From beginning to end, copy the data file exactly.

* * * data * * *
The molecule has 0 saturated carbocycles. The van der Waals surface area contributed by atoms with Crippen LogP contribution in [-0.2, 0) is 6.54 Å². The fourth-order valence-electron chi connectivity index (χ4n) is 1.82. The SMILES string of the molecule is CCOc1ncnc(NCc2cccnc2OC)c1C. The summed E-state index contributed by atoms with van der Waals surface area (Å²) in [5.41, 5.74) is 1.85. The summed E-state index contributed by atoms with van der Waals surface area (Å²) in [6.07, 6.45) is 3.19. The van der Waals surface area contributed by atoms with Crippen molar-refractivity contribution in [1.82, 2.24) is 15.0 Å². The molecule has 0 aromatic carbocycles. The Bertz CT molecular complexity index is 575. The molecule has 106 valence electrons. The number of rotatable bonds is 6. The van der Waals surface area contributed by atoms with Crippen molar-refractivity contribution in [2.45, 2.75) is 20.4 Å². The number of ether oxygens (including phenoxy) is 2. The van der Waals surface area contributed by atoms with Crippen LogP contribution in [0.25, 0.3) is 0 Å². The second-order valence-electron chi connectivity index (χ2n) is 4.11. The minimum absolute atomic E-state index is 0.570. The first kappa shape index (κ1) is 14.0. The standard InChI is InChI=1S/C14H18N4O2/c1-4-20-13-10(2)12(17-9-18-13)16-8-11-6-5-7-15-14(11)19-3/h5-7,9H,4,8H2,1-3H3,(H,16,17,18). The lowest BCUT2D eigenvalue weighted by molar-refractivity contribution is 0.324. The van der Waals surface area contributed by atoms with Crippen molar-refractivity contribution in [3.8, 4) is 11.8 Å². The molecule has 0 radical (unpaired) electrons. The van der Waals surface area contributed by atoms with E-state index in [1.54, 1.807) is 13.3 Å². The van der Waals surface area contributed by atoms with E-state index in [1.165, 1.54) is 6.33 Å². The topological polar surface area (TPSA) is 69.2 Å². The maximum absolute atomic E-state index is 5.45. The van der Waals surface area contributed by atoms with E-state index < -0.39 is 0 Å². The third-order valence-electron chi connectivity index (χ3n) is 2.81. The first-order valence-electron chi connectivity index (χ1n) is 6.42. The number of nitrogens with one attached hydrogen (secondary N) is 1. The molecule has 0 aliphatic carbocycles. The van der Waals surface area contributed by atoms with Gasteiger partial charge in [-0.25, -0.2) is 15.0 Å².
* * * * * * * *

The molecule has 0 saturated carbocycles. The van der Waals surface area contributed by atoms with Crippen LogP contribution in [-0.2, 0) is 6.54 Å². The fourth-order valence-electron chi connectivity index (χ4n) is 1.82. The SMILES string of the molecule is CCOc1ncnc(NCc2cccnc2OC)c1C. The summed E-state index contributed by atoms with van der Waals surface area (Å²) in [5.41, 5.74) is 1.85. The summed E-state index contributed by atoms with van der Waals surface area (Å²) in [6.07, 6.45) is 3.19. The van der Waals surface area contributed by atoms with Crippen molar-refractivity contribution in [1.82, 2.24) is 15.0 Å². The molecule has 0 aromatic carbocycles. The Bertz CT molecular complexity index is 575. The molecule has 106 valence electrons. The number of rotatable bonds is 6. The van der Waals surface area contributed by atoms with Crippen molar-refractivity contribution in [2.45, 2.75) is 20.4 Å². The number of ether oxygens (including phenoxy) is 2. The van der Waals surface area contributed by atoms with Crippen LogP contribution in [0.25, 0.3) is 0 Å². The second-order valence-electron chi connectivity index (χ2n) is 4.11. The minimum absolute atomic E-state index is 0.570. The first kappa shape index (κ1) is 14.0. The standard InChI is InChI=1S/C14H18N4O2/c1-4-20-13-10(2)12(17-9-18-13)16-8-11-6-5-7-15-14(11)19-3/h5-7,9H,4,8H2,1-3H3,(H,16,17,18). The lowest BCUT2D eigenvalue weighted by molar-refractivity contribution is 0.324. The van der Waals surface area contributed by atoms with Crippen molar-refractivity contribution in [3.8, 4) is 11.8 Å². The molecule has 0 radical (unpaired) electrons. The van der Waals surface area contributed by atoms with E-state index in [1.54, 1.807) is 13.3 Å². The van der Waals surface area contributed by atoms with E-state index in [1.165, 1.54) is 6.33 Å². The topological polar surface area (TPSA) is 69.2 Å². The maximum absolute atomic E-state index is 5.45. The van der Waals surface area contributed by atoms with E-state index < -0.39 is 0 Å². The third-order valence-electron chi connectivity index (χ3n) is 2.81. The first-order valence-electron chi connectivity index (χ1n) is 6.42. The number of nitrogens with one attached hydrogen (secondary N) is 1. The molecule has 0 aliphatic carbocycles. The van der Waals surface area contributed by atoms with Gasteiger partial charge in [-0.25, -0.2) is 15.0 Å².